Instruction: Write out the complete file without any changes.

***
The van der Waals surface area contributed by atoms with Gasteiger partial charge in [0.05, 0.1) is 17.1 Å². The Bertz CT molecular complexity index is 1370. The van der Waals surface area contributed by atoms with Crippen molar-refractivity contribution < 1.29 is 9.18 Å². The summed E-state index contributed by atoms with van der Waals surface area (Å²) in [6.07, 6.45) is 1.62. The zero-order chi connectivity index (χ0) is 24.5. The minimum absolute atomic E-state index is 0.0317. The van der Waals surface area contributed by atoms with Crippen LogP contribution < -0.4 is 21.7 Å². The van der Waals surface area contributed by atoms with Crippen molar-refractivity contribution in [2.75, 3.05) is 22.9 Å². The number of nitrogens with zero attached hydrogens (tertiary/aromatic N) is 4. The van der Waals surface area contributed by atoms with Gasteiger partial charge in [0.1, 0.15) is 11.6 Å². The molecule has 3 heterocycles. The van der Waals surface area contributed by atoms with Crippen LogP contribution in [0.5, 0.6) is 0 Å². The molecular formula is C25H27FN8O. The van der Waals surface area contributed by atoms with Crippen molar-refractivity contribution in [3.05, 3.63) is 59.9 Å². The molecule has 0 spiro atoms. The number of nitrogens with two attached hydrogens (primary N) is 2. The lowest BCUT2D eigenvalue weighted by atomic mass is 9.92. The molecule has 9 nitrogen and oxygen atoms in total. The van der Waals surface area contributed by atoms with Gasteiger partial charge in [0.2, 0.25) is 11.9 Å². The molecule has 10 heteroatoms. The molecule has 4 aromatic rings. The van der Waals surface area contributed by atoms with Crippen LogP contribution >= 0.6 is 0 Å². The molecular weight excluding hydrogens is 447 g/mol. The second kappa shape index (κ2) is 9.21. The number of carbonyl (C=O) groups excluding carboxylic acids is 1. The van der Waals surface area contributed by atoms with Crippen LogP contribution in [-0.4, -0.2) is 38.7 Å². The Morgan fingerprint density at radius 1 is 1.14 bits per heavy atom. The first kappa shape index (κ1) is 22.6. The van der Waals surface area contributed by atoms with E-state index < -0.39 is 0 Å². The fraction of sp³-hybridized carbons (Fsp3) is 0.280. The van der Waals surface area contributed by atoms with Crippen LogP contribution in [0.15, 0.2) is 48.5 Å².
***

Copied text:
The van der Waals surface area contributed by atoms with Gasteiger partial charge in [0.05, 0.1) is 17.1 Å². The Bertz CT molecular complexity index is 1370. The van der Waals surface area contributed by atoms with Crippen molar-refractivity contribution < 1.29 is 9.18 Å². The summed E-state index contributed by atoms with van der Waals surface area (Å²) in [6.07, 6.45) is 1.62. The zero-order chi connectivity index (χ0) is 24.5. The minimum absolute atomic E-state index is 0.0317. The van der Waals surface area contributed by atoms with Crippen LogP contribution < -0.4 is 21.7 Å². The van der Waals surface area contributed by atoms with Crippen molar-refractivity contribution in [2.75, 3.05) is 22.9 Å². The number of nitrogens with zero attached hydrogens (tertiary/aromatic N) is 4. The van der Waals surface area contributed by atoms with Gasteiger partial charge in [0.1, 0.15) is 11.6 Å². The molecule has 3 heterocycles. The van der Waals surface area contributed by atoms with Crippen LogP contribution in [0.5, 0.6) is 0 Å². The molecular formula is C25H27FN8O. The van der Waals surface area contributed by atoms with Crippen molar-refractivity contribution in [3.05, 3.63) is 59.9 Å². The molecule has 0 spiro atoms. The number of nitrogens with two attached hydrogens (primary N) is 2. The lowest BCUT2D eigenvalue weighted by atomic mass is 9.92. The molecule has 9 nitrogen and oxygen atoms in total. The van der Waals surface area contributed by atoms with Gasteiger partial charge in [0.2, 0.25) is 11.9 Å². The molecule has 10 heteroatoms. The molecule has 4 aromatic rings. The van der Waals surface area contributed by atoms with Crippen LogP contribution >= 0.6 is 0 Å². The molecular weight excluding hydrogens is 447 g/mol. The second kappa shape index (κ2) is 9.21. The number of carbonyl (C=O) groups excluding carboxylic acids is 1. The van der Waals surface area contributed by atoms with Crippen LogP contribution in [-0.4, -0.2) is 38.7 Å². The Morgan fingerprint density at radius 1 is 1.14 bits per heavy atom. The first kappa shape index (κ1) is 22.6. The van der Waals surface area contributed by atoms with E-state index < -0.39 is 0 Å². The fraction of sp³-hybridized carbons (Fsp3) is 0.280. The van der Waals surface area contributed by atoms with Crippen LogP contribution in [0.15, 0.2) is 48.5 Å².